How Can 'Social Care' Be a Key Factor in Marketing Success?

Published June 13th, 2021 - 02:00 GMT
online support
Almost all brands offer online customer support but it is not always as effective as it should be. (Shutterstock: Kachka)

Almost every business and every brand around have for years created an online support mechanism that has been made available to customers and clients who wish to use the internet and social media networks for inquires and complaints. But have they all been doing social care smartly?

It is no doubt that social media networks have been a great tool for customer service executives. Not only is it more relaxed for clients who do not feel at ease calling a representative to make a complaint or ask questions about the services or products they are receiving, but it just as handy for support providers who get a bigger window to answer unexpected questions or to report complaints to respective departments.

Nowadays, if you are not satisfied with a service you've received, you can easily look up the official Facebook, Instagram, or Twitter account of the business that provided it, to let them know how unhappy you are with your experience. However, this is not always fruitful as many businesses choose to respond with a "Sorry for the inconvenience" message without making immediate amendments.

It is during these incidents where a winning social media game can be seen. Carefully providing support to customers can be quite a delicate mission, either greatly mastered or ridiculously ruined.

According to Rim ElChami, a former social media manager who was able to get her department amongst the best in the UAE, offering prompt responses to clients isn't always enough or helpful, especially if we are talking about semi-automatic answers. For Rim, it is not the fast response as much as the effective one that makes the difference in the customer's experience. Representatives should be able to act on issues raised and provide practical solutions immediately.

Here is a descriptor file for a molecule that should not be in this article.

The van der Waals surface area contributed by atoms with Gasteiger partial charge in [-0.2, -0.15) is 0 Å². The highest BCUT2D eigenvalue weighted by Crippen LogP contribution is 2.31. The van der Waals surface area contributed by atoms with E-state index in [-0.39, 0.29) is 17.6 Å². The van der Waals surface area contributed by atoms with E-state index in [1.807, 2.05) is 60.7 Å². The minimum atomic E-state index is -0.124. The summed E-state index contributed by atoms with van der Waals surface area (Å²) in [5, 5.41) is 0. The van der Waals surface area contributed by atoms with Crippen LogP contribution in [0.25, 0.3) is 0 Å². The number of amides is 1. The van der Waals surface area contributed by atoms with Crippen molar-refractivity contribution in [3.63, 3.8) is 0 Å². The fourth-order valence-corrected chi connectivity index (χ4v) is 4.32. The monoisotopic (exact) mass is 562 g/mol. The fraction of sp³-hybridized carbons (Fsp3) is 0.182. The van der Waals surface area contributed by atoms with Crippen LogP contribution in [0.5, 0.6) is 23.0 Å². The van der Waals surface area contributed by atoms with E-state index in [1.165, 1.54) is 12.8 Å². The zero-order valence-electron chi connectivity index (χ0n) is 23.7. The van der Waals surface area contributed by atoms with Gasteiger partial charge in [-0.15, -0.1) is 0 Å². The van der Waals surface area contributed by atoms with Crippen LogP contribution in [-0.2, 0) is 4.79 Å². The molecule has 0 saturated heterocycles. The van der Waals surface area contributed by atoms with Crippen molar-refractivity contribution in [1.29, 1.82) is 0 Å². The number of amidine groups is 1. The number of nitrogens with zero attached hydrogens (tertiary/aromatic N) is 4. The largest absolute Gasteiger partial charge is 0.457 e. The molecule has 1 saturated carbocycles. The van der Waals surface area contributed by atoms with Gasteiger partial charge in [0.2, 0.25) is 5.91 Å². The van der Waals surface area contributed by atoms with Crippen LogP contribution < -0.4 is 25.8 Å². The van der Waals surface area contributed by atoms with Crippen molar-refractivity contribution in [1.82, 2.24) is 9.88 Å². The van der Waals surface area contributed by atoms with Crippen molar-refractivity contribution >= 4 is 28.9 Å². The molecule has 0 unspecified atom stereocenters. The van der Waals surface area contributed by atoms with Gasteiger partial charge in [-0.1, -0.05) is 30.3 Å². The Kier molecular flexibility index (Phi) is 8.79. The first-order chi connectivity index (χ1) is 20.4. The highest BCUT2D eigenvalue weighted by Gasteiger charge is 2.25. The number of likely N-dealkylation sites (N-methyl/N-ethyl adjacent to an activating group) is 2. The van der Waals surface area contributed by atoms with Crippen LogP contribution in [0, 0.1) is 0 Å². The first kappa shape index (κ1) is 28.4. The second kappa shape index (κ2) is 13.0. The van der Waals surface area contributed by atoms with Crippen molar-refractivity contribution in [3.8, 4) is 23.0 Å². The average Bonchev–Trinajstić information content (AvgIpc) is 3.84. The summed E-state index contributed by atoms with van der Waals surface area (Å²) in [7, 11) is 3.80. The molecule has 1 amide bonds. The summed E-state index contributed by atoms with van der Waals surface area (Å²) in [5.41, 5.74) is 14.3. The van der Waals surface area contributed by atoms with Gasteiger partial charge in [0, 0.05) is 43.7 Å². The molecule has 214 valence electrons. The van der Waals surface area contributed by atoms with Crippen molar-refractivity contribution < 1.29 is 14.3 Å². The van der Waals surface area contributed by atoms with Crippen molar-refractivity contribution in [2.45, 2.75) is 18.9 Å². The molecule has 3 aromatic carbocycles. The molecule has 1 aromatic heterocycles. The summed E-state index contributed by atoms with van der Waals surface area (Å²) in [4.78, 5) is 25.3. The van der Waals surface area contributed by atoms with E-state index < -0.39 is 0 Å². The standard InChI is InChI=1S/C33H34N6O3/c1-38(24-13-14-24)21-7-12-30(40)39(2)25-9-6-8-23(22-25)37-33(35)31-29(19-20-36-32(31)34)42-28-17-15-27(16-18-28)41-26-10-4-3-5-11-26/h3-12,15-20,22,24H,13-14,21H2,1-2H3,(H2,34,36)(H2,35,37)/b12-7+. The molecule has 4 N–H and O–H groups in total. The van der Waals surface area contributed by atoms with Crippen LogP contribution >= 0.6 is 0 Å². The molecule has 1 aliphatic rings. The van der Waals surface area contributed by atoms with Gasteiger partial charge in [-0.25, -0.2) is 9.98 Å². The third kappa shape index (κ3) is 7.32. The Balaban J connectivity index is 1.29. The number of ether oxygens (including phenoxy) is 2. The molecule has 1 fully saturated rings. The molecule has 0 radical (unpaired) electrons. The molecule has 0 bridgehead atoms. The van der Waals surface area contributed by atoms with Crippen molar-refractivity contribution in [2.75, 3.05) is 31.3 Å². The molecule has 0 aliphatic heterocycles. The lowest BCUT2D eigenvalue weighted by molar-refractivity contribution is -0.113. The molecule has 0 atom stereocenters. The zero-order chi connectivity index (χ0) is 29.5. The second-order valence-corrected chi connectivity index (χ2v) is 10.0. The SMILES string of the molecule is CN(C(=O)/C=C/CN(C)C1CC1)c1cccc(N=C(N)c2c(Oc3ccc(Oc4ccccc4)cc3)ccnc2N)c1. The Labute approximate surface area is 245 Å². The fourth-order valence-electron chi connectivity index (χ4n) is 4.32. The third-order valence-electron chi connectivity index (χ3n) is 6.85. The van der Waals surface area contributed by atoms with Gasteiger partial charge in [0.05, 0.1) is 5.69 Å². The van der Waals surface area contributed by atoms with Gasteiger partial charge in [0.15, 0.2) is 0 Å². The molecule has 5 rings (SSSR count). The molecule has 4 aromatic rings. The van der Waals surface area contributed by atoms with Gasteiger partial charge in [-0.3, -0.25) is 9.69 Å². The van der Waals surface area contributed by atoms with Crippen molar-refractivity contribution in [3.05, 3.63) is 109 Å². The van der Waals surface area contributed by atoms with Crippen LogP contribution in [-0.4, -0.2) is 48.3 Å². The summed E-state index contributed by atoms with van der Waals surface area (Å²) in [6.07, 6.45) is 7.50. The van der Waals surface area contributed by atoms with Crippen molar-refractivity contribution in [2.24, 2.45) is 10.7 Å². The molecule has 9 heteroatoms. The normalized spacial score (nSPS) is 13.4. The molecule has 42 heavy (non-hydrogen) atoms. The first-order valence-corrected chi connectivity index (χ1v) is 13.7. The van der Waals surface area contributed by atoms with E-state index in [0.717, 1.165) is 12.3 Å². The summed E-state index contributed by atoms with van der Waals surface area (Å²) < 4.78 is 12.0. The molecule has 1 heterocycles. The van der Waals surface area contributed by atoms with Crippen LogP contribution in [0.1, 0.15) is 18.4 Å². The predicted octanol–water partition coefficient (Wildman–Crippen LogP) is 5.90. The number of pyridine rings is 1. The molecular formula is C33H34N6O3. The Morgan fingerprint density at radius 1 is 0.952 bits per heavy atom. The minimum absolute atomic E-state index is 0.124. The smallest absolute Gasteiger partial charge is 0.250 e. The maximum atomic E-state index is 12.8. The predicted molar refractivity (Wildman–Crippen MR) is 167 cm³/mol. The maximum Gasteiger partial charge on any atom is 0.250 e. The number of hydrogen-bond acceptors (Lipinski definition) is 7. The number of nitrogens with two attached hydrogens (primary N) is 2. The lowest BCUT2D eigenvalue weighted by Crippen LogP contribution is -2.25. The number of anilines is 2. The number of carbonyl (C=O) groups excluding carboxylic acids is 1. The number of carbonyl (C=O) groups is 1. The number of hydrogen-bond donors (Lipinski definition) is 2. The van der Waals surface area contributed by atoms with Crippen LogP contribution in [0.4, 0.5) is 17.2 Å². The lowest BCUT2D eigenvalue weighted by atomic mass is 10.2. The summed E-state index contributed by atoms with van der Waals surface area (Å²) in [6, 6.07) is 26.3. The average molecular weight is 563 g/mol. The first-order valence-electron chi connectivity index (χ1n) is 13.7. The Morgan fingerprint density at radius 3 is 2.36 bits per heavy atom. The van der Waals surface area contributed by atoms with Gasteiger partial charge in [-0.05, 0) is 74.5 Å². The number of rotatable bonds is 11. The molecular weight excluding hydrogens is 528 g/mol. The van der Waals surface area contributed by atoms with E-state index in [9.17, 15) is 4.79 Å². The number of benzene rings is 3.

She also advises marketing strategists to be as "preemptive" as possible, looking for complaints that may not have been channeled directly to support executives, such as general social media posts that highlight negative feedback.

For example, addressing customers' bad experiences, providing compensation, and promising to report shortcomings to people in charge so future experiences can be better, can not only make up for an unfortunate incident but also restore clients' trust in the brand and keeping them loyal to it. Executives should also keep an eye on review pages available on social media networks and customer-focused internet websites, to make sure that their services are satisfactory, such as Yelp and TripAdvisor.

Rim ElChami also advises businesses to invest in having their own customer service and social media departments, saying that representatives who are fully prepared to handle complaints specific to a company or a brand will present greater results than third-party ones.

Pointing out how powerful social media posts can be, she remembers a 2013 international incident, in which an unsatisfied customer of British Airways agreed to buy a promoted tweet to protest lost luggage blamed on the airlines, resulting in the company's decision to make customer service channels open 24/7 for the first time.

According to ElChami, smart social care can also put effort into keeping an eye on complaints made against competitors, which does not only serve to help a business avoid being in similar situations, but can also offer a business the opportunity to market themselves as a greater alternative, consequently winning a greater number of customers.

What other tips can social media departments take note of to step up their online game?


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